Armavir makes russia self sufficient in missile data

Discussion in 'Europe and Russia' started by A.V., Feb 28, 2009.

  1. A.V.

    A.V. New Member

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    MOSCOW, February 27 (RIA Novosti) - Russia no longer depends on Ukraine to provide it with strategic missile tracking data following the launch of its new radar facility in the country's south, the commander of Russia's Space Forces said on Friday.

    Russia's Voronezh-DM radar site in the southern town of Armavir went into service on Thursday.

    Maj. Gen. Oleg Ostapenko said the Armavir radar would monitor missile routes and probable directions for a missile attack in the south and southeast of Russia in place of the early warning facilities in Mukachevo in western Ukraine and Sevastopol, the Crimea.

    Russia terminated a 1997 agreement with Ukraine on the use of both Ukrainian radars in February 2008 on the grounds that they had become obsolete.

    With an effective range of 4,000 kilometers (2,500 miles) the Voronezh-class radar has capabilities similar to its predecessors, the Dnepr and Daryal, which are currently deployed outside Russia, but uses less energy and is more environmentally friendly.

    Gen. Ostapenko said Russia would build more radar stations to replace the existing ones, adding that the Armavir facility was the second, after the Lekhtusi complex, in the Leningrad Region, which had been put into operation in March 2006.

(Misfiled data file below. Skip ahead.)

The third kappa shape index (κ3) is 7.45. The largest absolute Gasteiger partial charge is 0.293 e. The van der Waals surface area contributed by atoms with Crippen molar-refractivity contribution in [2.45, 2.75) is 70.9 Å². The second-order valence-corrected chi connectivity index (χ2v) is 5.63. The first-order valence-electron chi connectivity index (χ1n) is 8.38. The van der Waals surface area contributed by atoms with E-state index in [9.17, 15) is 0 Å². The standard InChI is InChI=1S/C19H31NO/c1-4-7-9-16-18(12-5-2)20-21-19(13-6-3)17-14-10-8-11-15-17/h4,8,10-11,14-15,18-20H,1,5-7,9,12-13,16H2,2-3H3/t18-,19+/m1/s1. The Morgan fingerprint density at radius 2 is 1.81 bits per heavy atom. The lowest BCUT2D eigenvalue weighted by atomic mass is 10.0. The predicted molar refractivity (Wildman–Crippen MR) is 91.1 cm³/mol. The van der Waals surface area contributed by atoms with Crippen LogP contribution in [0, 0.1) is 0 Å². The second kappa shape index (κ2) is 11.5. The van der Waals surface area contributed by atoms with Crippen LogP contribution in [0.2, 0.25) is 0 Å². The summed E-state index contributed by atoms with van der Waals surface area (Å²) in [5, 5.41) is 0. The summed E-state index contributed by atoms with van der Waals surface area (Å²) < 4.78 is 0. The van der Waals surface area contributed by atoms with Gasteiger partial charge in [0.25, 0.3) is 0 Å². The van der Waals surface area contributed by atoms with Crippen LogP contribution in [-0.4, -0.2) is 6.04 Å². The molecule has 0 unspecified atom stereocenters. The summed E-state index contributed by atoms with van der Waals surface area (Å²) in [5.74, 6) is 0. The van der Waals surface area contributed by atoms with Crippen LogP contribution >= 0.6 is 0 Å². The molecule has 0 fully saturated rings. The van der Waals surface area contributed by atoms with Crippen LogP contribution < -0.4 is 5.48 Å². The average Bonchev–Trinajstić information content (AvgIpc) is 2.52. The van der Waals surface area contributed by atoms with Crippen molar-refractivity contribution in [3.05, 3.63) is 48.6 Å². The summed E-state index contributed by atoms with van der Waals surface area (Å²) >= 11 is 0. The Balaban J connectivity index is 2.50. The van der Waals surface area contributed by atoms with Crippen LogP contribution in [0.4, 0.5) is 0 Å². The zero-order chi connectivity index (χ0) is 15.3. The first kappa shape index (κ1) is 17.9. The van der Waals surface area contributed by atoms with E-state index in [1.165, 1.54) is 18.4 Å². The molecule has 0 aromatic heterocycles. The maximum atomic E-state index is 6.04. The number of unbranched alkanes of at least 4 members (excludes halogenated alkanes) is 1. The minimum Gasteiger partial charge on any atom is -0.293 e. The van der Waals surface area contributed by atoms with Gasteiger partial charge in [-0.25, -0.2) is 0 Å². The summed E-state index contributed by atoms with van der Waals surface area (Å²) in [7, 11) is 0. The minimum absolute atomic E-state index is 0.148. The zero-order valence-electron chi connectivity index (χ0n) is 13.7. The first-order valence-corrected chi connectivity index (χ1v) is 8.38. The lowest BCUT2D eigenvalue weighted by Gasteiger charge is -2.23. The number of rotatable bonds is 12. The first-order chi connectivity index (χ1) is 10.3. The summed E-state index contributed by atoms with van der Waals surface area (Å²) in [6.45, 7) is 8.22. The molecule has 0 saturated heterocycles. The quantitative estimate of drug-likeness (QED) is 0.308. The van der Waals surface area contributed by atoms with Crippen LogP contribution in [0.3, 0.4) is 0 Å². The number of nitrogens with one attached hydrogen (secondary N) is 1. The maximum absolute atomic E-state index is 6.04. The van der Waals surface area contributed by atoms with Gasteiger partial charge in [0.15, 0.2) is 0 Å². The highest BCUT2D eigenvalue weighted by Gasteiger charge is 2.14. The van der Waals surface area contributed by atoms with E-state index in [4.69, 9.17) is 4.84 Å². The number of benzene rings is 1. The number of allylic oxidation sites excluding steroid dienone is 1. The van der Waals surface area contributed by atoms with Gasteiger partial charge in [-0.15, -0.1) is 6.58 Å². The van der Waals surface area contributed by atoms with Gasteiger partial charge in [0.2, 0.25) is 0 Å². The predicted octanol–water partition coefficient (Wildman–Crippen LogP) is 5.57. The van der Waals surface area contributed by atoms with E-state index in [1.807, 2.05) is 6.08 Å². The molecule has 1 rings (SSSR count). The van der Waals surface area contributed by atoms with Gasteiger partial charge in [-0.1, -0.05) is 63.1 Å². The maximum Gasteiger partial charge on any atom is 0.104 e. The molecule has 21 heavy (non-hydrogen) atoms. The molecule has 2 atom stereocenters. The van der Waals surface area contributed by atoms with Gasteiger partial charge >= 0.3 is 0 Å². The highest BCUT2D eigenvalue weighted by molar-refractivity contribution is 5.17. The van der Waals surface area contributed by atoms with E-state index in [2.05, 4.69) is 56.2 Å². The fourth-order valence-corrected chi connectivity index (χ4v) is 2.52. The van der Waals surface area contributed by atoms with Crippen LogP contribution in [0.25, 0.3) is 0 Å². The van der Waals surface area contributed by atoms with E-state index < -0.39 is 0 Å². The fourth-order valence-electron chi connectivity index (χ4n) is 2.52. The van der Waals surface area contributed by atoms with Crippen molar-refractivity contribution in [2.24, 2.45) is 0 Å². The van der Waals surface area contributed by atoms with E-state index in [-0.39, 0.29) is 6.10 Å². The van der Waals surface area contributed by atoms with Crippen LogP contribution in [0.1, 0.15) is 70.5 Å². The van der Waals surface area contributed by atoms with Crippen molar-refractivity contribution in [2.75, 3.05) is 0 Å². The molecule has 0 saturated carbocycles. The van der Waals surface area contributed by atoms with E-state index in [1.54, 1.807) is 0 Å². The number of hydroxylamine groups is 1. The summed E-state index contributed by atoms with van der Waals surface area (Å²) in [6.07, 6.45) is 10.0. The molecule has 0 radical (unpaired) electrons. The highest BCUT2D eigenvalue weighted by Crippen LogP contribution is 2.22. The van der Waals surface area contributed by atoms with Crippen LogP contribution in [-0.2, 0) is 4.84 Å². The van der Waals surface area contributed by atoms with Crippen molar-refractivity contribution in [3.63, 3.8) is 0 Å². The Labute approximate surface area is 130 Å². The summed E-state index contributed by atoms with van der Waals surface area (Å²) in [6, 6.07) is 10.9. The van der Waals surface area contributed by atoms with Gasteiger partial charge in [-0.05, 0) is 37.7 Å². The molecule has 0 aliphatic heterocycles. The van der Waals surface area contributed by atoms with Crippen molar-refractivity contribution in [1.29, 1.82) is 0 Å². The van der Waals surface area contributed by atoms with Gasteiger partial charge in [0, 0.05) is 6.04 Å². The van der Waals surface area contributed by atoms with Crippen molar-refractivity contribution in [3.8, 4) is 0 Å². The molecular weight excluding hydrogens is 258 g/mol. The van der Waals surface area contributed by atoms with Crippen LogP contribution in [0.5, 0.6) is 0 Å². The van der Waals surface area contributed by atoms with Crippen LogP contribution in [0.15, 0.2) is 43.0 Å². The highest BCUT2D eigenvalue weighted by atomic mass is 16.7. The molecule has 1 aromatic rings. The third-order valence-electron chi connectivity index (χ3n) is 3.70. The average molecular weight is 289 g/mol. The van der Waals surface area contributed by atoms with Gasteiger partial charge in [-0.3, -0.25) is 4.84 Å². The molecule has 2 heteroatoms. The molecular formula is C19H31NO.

Washington wants to place 10 missile interceptors in Poland and a radar station in the neighboring Czech Republic, purportedly to counter a missile threat from Iran and other "rogue" states. Russia has fiercely opposed the plans, saying the European shield would destroy the strategic balance of forces and threaten Russia's national interests.
     
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  3. A.V.

    A.V. New Member

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    Russia's new Voronezh-type radar site in the southern town of Armavir was put on combat duty on Thursday, the head of the Moscow-based Military Forecast Center said.

    "I confirm that a new and more powerful Voronezh-DM radar in Armavir has been put on combat duty tracking missile routes in the south and southeast [of Russia] in place of warning sites in Mukachevo [western Ukraine] and Sevastopol [the Crimea]," Anatoly Tsyganok said.

    Russia terminated a 1997 agreement with Ukraine on the use of both radars in Sevastopol and Mukachevo in February 2008 on the grounds that they had become operationally obsolete.

    With an effective range of 4,000 kilometers (2,500 miles) the Voronezh-type radar has capabilities similar to its predecessors, the Dnepr and Daryal, which are currently deployed outside Russia, but uses less energy and is more environmentally friendly.

    Washington wants to place 10 missile interceptors in Poland and a radar station in the neighboring Czech Republic, purportedly to counter a missile threat from Iran and other "rogue" states. Russia has fiercely opposed the plans, saying the European shield would destroy the strategic balance of forces and threaten Russia's national interests.
     
  4. A.V.

    A.V. New Member

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